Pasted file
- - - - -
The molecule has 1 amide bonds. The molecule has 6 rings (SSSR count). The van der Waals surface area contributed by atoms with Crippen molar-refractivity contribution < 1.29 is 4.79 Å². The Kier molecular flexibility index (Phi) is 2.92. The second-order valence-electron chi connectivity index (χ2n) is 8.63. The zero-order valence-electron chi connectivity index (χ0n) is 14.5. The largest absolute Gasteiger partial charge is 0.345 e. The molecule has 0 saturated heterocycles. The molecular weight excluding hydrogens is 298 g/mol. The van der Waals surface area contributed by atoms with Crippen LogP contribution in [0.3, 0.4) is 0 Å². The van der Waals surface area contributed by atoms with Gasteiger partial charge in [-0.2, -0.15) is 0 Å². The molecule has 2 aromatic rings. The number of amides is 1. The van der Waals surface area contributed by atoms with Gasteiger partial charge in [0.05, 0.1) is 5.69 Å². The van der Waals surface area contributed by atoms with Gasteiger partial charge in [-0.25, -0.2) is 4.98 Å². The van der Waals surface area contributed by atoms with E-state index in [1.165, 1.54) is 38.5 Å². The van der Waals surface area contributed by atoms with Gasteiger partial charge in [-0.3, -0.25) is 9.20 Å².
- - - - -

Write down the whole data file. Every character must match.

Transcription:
The molecule has 1 amide bonds. The molecule has 6 rings (SSSR count). The van der Waals surface area contributed by atoms with Crippen molar-refractivity contribution < 1.29 is 4.79 Å². The Kier molecular flexibility index (Phi) is 2.92. The second-order valence-electron chi connectivity index (χ2n) is 8.63. The zero-order valence-electron chi connectivity index (χ0n) is 14.5. The largest absolute Gasteiger partial charge is 0.345 e. The molecule has 0 saturated heterocycles. The molecular weight excluding hydrogens is 298 g/mol. The van der Waals surface area contributed by atoms with Crippen LogP contribution in [0.3, 0.4) is 0 Å². The van der Waals surface area contributed by atoms with Gasteiger partial charge in [-0.2, -0.15) is 0 Å². The molecule has 2 aromatic rings. The number of amides is 1. The van der Waals surface area contributed by atoms with Gasteiger partial charge in [0.05, 0.1) is 5.69 Å². The van der Waals surface area contributed by atoms with Gasteiger partial charge in [-0.25, -0.2) is 4.98 Å². The van der Waals surface area contributed by atoms with E-state index in [1.165, 1.54) is 38.5 Å². The van der Waals surface area contributed by atoms with Gasteiger partial charge in [-0.3, -0.25) is 9.20 Å².